1. M. Diroys makes some apt remarks concerning this, which I will not repeat, since I have sufficiently answered the objection in more than one passage, and that has been the chief end of all my discourse. But he makes one assertion with which I cannot agree. He claims that the objection proves too much. One must again quote his own words with M. Bayle, p. 1059: ‘If it does not behove the supreme Wisdom and Goodness to fail to do what is best and most perfect, it follows that all Beings are eternally, immutably and essentially as perfect and as good as they can be, since nothing can change except by passing either from a state less good to a better, or from a better to a less good. Now that cannot happen if it does not behove God to fail to do that which is best and most perfect, when he can do it. It will therefore be necessary that all beings be eternally and essentially filled with a knowledge and a virtue as perfect as God can give them. Now all that which is eternally and essentially as perfect as God can make it proceeds essentially from him; in a word, is eternally and essentially good as he is, and consequently it is God, as he is. That is the bearing of this maxim, that it is repugnant to supreme justice and goodness not to make things as good and perfect as they can be. For it is essential to essential wisdom and goodness to banish all that is repugnant to it altogether. One must therefore assert as a primary truth concerning the conduct of God in relation to creatures that there is nothing repugnant to this goodness and this wisdom in [251]making things less perfect than they could be, or in permitting the goods that it has produced either completely to cease to be or to change and deteriorate. For it causes no offence to God that there should be other Beings than he, that is beings who can be not what they are, and do not what they do or do what they do not.’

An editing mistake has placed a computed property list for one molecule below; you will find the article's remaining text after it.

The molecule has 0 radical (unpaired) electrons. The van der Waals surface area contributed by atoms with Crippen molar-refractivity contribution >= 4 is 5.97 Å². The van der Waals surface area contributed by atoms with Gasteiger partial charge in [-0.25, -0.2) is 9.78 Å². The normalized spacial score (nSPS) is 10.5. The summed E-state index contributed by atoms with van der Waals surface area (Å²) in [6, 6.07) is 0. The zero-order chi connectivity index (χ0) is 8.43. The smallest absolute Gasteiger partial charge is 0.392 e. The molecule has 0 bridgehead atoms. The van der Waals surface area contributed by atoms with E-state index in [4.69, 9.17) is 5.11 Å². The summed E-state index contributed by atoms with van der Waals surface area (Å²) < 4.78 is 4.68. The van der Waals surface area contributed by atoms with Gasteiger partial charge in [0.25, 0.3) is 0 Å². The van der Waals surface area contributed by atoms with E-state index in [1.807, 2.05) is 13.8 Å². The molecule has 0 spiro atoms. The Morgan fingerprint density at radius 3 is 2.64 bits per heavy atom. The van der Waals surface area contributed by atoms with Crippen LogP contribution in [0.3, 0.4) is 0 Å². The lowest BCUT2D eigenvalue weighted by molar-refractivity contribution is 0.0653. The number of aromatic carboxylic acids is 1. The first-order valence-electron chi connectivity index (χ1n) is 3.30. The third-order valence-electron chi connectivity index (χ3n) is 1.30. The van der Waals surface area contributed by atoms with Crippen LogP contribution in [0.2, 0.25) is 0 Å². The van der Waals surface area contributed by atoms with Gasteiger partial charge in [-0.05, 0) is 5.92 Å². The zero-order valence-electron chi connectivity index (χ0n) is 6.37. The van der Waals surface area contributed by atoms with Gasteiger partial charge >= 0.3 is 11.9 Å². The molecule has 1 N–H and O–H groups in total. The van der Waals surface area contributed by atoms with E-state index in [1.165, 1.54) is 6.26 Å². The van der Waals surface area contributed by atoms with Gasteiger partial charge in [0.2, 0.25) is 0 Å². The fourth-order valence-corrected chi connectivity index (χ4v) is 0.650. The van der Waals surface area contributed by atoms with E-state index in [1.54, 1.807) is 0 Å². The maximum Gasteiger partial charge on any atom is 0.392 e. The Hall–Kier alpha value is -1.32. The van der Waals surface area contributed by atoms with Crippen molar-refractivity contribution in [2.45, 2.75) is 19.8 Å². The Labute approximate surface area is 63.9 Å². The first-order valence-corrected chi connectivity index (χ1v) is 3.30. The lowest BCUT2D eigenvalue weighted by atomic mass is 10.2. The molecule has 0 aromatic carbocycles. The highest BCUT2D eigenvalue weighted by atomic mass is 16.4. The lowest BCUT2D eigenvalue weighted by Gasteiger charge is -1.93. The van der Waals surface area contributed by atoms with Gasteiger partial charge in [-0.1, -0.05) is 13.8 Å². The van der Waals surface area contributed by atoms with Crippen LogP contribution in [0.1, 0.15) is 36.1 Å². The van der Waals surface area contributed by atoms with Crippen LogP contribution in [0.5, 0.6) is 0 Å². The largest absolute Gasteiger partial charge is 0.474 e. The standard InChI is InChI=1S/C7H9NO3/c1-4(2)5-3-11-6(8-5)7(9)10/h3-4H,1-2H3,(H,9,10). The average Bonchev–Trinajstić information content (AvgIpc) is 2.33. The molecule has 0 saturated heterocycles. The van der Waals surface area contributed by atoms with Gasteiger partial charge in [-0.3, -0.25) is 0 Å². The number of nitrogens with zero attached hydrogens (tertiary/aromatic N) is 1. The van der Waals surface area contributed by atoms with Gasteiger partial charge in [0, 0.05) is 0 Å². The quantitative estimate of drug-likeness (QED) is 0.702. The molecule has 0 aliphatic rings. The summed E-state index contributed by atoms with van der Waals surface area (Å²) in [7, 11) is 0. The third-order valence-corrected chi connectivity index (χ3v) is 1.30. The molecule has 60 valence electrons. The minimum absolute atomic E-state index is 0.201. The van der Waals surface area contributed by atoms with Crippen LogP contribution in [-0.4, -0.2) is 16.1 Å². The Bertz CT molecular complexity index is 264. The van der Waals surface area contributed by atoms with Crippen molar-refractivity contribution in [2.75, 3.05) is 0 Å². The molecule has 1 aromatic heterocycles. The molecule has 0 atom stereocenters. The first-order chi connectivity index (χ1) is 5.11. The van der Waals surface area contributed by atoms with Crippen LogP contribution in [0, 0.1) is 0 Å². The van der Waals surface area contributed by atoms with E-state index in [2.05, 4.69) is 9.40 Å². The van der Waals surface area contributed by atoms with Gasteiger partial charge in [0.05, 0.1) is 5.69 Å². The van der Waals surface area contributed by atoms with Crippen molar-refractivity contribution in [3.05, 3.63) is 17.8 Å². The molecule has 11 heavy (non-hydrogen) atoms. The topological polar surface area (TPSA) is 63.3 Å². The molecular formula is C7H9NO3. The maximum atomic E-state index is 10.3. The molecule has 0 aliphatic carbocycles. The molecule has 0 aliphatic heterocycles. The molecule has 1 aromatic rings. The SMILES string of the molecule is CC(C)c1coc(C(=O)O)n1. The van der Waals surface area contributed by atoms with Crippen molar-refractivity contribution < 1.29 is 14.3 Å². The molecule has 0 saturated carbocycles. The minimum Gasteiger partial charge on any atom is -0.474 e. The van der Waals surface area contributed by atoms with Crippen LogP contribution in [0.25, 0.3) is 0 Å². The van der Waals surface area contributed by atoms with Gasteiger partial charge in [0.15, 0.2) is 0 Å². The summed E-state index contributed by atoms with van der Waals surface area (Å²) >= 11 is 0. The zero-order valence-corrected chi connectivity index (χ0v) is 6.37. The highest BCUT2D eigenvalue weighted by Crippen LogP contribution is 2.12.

2. M. Bayle calls this answer paltry, but I find his counter-objection involved. M. Bayle will have those who are for the two principles to take their stand chiefly on the assumption of the supreme freedom of God: for if he were compelled to produce all that which he can, he would produce also sins and sorrows. Thus the Dualists could from the existence of evil conclude nothing contrary to the oneness of the principle, if this principle were as much inclined to evil as to good. There M. Bayle carries the notion of freedom too far: for even though God be supremely free, it does not follow that he maintains an indifference of equipoise: and even though he be inclined to act, it does not follow that he is compelled by this inclination to produce all that which he can. He will produce only that which he wills, for his inclination prompts him to good. I admit the supreme freedom of God, but I do not confuse it with indifference of equipoise, as if he could act without reason. M. Diroys therefore imagines that the Dualists, in their insistence that the single good principle produce no evil, ask too much; for by the same reason, according to M. Diroys, they ought also to ask that he should produce the greatest good, the less good being a kind of evil. I hold that the Dualists are wrong in respect of the first point, and that they would be right in respect of the second, where M. Diroys blames them without cause; or rather that one can reconcile the evil, or the less good, in some parts with the best in the whole. If the Dualists demanded that God should do the best, they would not be demanding too much. They are mistaken rather in claiming that the best in the whole should be free from evil in the parts, and that therefore what God has made is not the best.